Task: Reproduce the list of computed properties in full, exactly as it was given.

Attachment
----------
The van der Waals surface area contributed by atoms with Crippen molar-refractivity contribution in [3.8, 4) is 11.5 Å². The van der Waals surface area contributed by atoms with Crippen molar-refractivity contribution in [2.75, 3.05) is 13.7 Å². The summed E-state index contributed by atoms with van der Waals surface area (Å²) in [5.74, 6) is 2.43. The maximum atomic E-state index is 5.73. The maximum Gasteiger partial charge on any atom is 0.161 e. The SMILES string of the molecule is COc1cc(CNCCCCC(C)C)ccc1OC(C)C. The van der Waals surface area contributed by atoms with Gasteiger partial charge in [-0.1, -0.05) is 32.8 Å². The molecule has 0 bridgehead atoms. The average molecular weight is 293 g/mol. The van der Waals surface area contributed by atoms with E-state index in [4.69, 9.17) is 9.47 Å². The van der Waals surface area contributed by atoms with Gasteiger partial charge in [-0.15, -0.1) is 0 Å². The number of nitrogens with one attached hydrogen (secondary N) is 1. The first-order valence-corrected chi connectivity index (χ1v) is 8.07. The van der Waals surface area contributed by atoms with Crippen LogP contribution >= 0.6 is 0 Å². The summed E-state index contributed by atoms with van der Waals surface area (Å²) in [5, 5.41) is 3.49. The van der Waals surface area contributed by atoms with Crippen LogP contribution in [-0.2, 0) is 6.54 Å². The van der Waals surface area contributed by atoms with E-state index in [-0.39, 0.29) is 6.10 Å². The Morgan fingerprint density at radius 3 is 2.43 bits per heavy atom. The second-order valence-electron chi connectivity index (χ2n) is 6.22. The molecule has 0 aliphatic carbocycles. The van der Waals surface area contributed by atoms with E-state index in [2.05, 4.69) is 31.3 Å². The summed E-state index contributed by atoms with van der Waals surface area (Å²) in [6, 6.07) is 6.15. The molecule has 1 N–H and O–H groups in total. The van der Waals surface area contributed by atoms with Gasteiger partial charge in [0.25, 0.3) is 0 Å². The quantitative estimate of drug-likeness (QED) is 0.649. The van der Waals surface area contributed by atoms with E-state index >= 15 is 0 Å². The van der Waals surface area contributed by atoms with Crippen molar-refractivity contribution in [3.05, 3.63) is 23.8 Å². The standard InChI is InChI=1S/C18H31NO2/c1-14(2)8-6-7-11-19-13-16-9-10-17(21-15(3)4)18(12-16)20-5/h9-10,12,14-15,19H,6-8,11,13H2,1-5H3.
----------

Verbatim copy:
The van der Waals surface area contributed by atoms with Crippen molar-refractivity contribution in [3.8, 4) is 11.5 Å². The van der Waals surface area contributed by atoms with Crippen molar-refractivity contribution in [2.75, 3.05) is 13.7 Å². The summed E-state index contributed by atoms with van der Waals surface area (Å²) in [5.74, 6) is 2.43. The maximum atomic E-state index is 5.73. The maximum Gasteiger partial charge on any atom is 0.161 e. The SMILES string of the molecule is COc1cc(CNCCCCC(C)C)ccc1OC(C)C. The van der Waals surface area contributed by atoms with Gasteiger partial charge in [-0.1, -0.05) is 32.8 Å². The molecule has 0 bridgehead atoms. The average molecular weight is 293 g/mol. The van der Waals surface area contributed by atoms with E-state index in [4.69, 9.17) is 9.47 Å². The van der Waals surface area contributed by atoms with Gasteiger partial charge in [-0.15, -0.1) is 0 Å². The number of nitrogens with one attached hydrogen (secondary N) is 1. The first-order valence-corrected chi connectivity index (χ1v) is 8.07. The van der Waals surface area contributed by atoms with Crippen LogP contribution >= 0.6 is 0 Å². The summed E-state index contributed by atoms with van der Waals surface area (Å²) in [5, 5.41) is 3.49. The van der Waals surface area contributed by atoms with Crippen LogP contribution in [-0.2, 0) is 6.54 Å². The van der Waals surface area contributed by atoms with E-state index in [-0.39, 0.29) is 6.10 Å². The Morgan fingerprint density at radius 3 is 2.43 bits per heavy atom. The second-order valence-electron chi connectivity index (χ2n) is 6.22. The molecule has 0 aliphatic carbocycles. The van der Waals surface area contributed by atoms with E-state index in [2.05, 4.69) is 31.3 Å². The summed E-state index contributed by atoms with van der Waals surface area (Å²) in [6, 6.07) is 6.15. The molecule has 1 N–H and O–H groups in total. The van der Waals surface area contributed by atoms with Gasteiger partial charge in [0.25, 0.3) is 0 Å². The quantitative estimate of drug-likeness (QED) is 0.649. The van der Waals surface area contributed by atoms with E-state index >= 15 is 0 Å². The van der Waals surface area contributed by atoms with Crippen molar-refractivity contribution in [3.05, 3.63) is 23.8 Å². The standard InChI is InChI=1S/C18H31NO2/c1-14(2)8-6-7-11-19-13-16-9-10-17(21-15(3)4)18(12-16)20-5/h9-10,12,14-15,19H,6-8,11,13H2,1-5H3.